It’s a love that—once we start accepting it, believing it, receiving it—melts into everything, softens our perspective, teaches us that He valued us enough to die for us on a cross.
That’s the love of Christmas. That’s the glow flickering from a hay-filled manger stretching out with baby fingertips to reach a darkened world.
But the thing about the warm hand of Jesus is: We don’t really know it until we reach out to grab it. It’s a choice.
I go into scary/intimidating medical procedures with my palm open asking Him to hold it. I enter confrontations asking Him to come along and hold me steady. I take a deep breath and reach for Him to be palm-to-palm with me when I am about to hear news that might scare the life out of me or make me feel inadequate, like so many specialist appointments right now for one of my kids.
His hand is right there ready for those of us who believe and want to touch it. But, it’s never forced. It never grabs. Just like His abiding love, it is an invitation. We can take it or try to go it alone.
“Going it alone” brings me back to striving. Striving brings me back to feelings of inadequacy and failure. To fear. Fear brings me back to self-doubt and thinking somehow I am in control. And thinking I am in control brings me back to striving. It’s a vicious cycle.
But that Baby Savior reaching out to touch the world with those cute little fingers? He later spread those same hands on a cross for me and you and let soldiers hammer holes into them.
In His hands aren’t empty promises. In His hands are life, abiding love, mercy, grace, faithfulness, goodness, kindness, forgiveness, peace, joy, and strength. They are warm and inviting. They have been through anything we have and more.
And they are still open to hold our hands and walk through life with.
Where can you next take His hand into an area of your life? Where is there unknown territory where you need Him to lead?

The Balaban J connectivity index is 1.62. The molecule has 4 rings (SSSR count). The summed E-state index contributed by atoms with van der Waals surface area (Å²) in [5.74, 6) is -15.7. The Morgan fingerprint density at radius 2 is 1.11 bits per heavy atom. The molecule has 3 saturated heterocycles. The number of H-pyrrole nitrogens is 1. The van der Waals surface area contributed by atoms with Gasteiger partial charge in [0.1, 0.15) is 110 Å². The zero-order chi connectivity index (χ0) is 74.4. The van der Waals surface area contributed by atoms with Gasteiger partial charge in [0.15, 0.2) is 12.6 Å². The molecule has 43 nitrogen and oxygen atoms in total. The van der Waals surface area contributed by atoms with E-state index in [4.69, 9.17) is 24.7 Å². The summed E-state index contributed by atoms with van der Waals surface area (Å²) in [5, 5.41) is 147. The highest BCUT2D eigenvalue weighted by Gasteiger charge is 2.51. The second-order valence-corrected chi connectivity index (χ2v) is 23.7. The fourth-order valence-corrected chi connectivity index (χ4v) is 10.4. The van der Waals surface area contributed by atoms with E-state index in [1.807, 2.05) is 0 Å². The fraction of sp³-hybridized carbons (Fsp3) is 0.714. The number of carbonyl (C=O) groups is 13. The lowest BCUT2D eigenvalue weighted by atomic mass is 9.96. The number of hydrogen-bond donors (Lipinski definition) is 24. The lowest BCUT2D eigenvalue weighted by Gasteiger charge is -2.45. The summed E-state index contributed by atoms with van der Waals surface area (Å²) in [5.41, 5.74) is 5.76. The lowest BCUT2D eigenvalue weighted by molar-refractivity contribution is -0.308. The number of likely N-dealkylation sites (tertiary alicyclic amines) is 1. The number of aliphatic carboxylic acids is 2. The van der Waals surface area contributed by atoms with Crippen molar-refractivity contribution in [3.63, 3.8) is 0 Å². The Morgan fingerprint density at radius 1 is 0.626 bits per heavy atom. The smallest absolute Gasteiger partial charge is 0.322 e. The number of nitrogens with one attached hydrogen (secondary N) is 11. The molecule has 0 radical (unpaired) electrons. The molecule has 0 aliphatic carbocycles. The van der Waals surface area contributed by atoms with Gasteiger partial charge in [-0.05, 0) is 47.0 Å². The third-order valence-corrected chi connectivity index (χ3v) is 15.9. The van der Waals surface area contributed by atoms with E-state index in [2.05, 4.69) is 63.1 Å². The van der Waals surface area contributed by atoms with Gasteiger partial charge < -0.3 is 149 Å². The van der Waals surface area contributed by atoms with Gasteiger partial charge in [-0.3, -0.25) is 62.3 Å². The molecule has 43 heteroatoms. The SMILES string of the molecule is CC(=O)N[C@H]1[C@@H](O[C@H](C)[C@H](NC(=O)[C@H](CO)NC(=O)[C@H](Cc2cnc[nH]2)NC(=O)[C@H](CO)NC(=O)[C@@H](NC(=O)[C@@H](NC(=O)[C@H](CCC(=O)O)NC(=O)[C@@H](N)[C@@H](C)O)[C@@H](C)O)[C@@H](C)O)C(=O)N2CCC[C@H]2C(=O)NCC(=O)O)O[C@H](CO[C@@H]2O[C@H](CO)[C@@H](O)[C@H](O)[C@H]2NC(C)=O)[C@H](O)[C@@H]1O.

The icy storms around me (the challenges, the heartaches, the loss) sometimes still loom, but when I grab my Savior’s hand and invite Him into the crisis to walk it with me and take over—to lead—I find that there is warmth and light in the darkest of places. I am not alone. And I am deeply loved.
The best way to battle self-doubt is to ask Jesus to join the conversation. His warmth scatters self lies and condemnation and helps me grab His truth and hold onto it.
What do His hands mean to you?
Isaiah 41:13, Isaiah the Prophet narrating, ESV
For I, the LORD your God, hold your right hand; it is I who say to you, “Fear not, I am the one who helps you.”
Acts 11:21, Luke the Physician speaking, ESV
And the hand of the Lord was with them, and a great number who believed turned to the Lord.
John 20:24-28, Apostle John narrating, ESV
Now Thomas, one of the Twelve, called the Twin, was not with them when Jesus came.
So the other disciples told him, “We have seen the Lord.” But he said to them, “Unless I see in his hands the mark of the nails, and place my finger into the mark of the nails, and place my hand into his side, I will never believe.”
Eight days later, his disciples were inside again, and Thomas was with them. Although the doors were locked, Jesus came and stood among them and said, “Peace be with you.” Then he said to Thomas, “Put your finger here, and see my hands; and put out your hand, and place it in my side. Do not disbelieve, but believe.” Thomas answered him, “My Lord and my God!”
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More anecdotal stories about an everyday relationship with God can be found in Not Just on Sundays: Seeking God’s Purpose in Each New Day (includes Book Club Discussion Questions).